June 16, 2005


U.S. Puts U.N. Reform First, Official Says: Annan hopes the question of expanding the Security Council is resolved by September, but the White House focuses on five changes. (Maggie Farley, June 16, 2005, LA Times)

An official overseeing reform efforts, Undersecretary of State for Political Affairs R. Nicholas Burns, said the administration embraces the majority of ideas put forth Wednesday by a bipartisan congressional task force on U.N. reform. The panel was led by former House Speaker Newt Gingrich, a Republican, and former Senate Majority Leader George J. Mitchell, a Democrat, and included staunch critics and supporters of the U.N. [...]

Officials say the administration wants to focus on five specific reforms:

• Disband the Human Rights Commission, whose board members often include the very countries it is trying to condemn. Secretary-General Kofi Annan has proposed creating a smaller human rights council with a revamped selection system that would keep more violator countries out.

• Support a democracy fund and democracy initiatives.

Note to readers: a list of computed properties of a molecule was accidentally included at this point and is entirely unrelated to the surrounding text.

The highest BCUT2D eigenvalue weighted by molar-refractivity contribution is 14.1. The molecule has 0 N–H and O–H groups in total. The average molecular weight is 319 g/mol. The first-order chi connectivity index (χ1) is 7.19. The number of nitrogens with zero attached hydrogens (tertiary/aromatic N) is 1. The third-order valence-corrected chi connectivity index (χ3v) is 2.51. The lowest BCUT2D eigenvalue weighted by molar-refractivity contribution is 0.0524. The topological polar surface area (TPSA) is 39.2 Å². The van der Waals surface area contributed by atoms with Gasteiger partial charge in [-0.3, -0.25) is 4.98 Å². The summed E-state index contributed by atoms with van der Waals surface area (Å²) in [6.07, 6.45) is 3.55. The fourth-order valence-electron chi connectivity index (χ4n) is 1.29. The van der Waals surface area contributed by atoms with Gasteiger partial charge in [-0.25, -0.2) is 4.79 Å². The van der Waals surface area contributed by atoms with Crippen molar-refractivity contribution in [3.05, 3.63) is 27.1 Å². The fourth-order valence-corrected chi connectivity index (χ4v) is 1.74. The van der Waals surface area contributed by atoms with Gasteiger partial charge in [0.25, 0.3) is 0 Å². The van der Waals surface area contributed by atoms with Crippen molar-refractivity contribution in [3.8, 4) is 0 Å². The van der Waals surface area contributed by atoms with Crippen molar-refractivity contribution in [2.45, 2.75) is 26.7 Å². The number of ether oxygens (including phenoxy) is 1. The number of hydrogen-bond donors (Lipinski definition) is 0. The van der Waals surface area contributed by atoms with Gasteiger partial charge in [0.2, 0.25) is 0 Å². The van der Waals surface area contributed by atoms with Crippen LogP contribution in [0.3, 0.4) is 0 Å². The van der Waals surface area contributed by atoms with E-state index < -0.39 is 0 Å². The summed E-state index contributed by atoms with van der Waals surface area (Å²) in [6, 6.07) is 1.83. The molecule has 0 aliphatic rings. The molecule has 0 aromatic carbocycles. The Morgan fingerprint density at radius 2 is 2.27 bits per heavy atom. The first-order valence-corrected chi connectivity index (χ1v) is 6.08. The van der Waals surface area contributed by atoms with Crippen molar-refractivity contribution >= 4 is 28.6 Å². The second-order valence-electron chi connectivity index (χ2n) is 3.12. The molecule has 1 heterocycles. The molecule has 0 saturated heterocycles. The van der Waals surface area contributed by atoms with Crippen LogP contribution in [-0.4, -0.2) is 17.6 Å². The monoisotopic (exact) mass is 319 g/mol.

• Change budgetary, management and administrative processes to make the Secretariat, which runs the U.N. bureaucracy, more accountable and transparent. The White House is particularly interested in changing the budget system to allow the U.S., the top contributor, to have more influence over how the U.N.'s money is spent. The administration also supports more extensive independent oversight to stem corruption and mismanagement.

• Create a peace-building commission. One of the most popular of Annan's proposals, such an agency would help post-conflict countries such as Iraq recover and build civil institutions.

• Adopt a comprehensive convention on terrorism that defines such actions as harming innocent civilians. A global treaty on terrorism has been stalled by disagreement over whether the definition should include actions taken by states as well as violent struggles against occupation.

The White House also said Wednesday that it opposed a bill by Rep. Henry J. Hyde (R-Ill.) scheduled for a House vote today that would withhold half of the U.S. dues until the U.N. implements 39 specific changes.

"We are the founder, host country and leading contributor to the U.N. We don't want to put ourselves in a position where we are withholding 50% of American contributions to the U.N. system," Burns said. "We believe that it's possible to make progress and reform the U.N. without withdrawing financial support."

The White House stance appears likely to hinder Annan's goal for U.N. member states to decide how to reform the Security Council before a September summit that will help mark the world body's 60th anniversary.

When you can make John Bolton the good cop you've almost broken the suspect already.

Posted by Orrin Judd at June 16, 2005 6:19 AM
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